Blurred Lines: Newswriting and Horror Fiction

– by Josh Schlossberg

blood-with-penPeople often act surprised when I tell them I’m both a journalist and a horror fiction writer.

I mean, I get it: In many ways the two fields don’t even occupy the same landscape. In one, shameless hacks make up fake stories to exploit the most depraved aspects of the human experience, while the other is a celebrated genre of literature popularized by respected writers such as Bram Stoker, H.P. Lovecraft, and Stephen King.

Seriously, though, while quality journalism presents a spectrum of viewpoints all at once, horror fiction is typically about seeing the world through the biased (even warped) lens of one character at a time.

The mechanics of the writing itself also tend to differ, where spare and simple prose best conveys the facts essential to newswriting, while in fiction colorful word choice and stylistic phrasing amplify a writer’s unique voice.

But the lines can—and often do—blur. Whether it’s an article delving into the gun control debate or a story about swimmers devoured by a lake monster, both crafts are driven by our inborn attraction to conflict.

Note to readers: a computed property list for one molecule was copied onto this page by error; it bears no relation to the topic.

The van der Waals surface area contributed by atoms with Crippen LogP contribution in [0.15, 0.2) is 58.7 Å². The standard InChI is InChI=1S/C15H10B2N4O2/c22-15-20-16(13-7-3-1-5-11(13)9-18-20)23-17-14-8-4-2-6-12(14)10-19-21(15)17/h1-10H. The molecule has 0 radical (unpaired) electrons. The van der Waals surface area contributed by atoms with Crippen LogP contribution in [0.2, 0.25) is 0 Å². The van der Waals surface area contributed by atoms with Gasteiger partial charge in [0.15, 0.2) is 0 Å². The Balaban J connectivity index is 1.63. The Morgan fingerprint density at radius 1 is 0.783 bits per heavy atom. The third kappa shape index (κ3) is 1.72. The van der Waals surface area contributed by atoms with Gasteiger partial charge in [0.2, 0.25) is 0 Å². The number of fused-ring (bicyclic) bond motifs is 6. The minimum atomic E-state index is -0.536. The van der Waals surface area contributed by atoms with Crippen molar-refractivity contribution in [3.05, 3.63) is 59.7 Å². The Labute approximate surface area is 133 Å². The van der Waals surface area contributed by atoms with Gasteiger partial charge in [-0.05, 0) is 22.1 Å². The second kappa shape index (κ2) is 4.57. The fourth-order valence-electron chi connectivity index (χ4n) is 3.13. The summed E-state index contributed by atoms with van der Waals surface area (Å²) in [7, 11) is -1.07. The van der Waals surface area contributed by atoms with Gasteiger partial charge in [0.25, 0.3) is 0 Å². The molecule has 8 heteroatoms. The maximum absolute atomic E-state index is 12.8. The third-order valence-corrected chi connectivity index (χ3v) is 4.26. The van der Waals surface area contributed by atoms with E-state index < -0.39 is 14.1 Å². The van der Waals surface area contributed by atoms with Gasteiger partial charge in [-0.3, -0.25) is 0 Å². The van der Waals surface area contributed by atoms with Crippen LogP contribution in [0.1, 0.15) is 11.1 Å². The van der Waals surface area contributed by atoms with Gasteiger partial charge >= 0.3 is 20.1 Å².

Obviously, both news and horror need to be written in clear and accessible language, otherwise known as readability. And, whether a journalist wants to admit it or not, both news and fiction are indelibly marked by a writer’s personality and biases (conscious and unconscious).

What’s more, each genre has helped me to see the other in a new light. Newswriting’s focus on concise language has taught me to write fiction less burdened by unnecessary, superfluous, and redundant adjectives (thanks a lot, Mr. Lovecraft!), while fiction writing has improved my ability to structure news articles around a narrative.

Once in a great while, the two worlds collide. Last spring, while meeting over pints of Java Porter with the editor of a local alt-weekly newspaper, I mentioned a short story I was working on about a real-life parasite found in cat poop that—according to numerous studies—hijacks the human brain to cause unusual behaviors, such as getting into car crashes and developing a taste for unconventional sex. Intrigued, he suggested I use that research to write an article for the paper.

Ultimately, journalism and horror fiction are tools I use in my (mostly vain) attempt to pick apart the crazy clockwork of human experience, in hopes of gaining a bit more insight into what makes us tick.

Josh Schlossberg is an investigative journalist and founding member of the Denver Horror Collective. You can find his articles at and his fiction at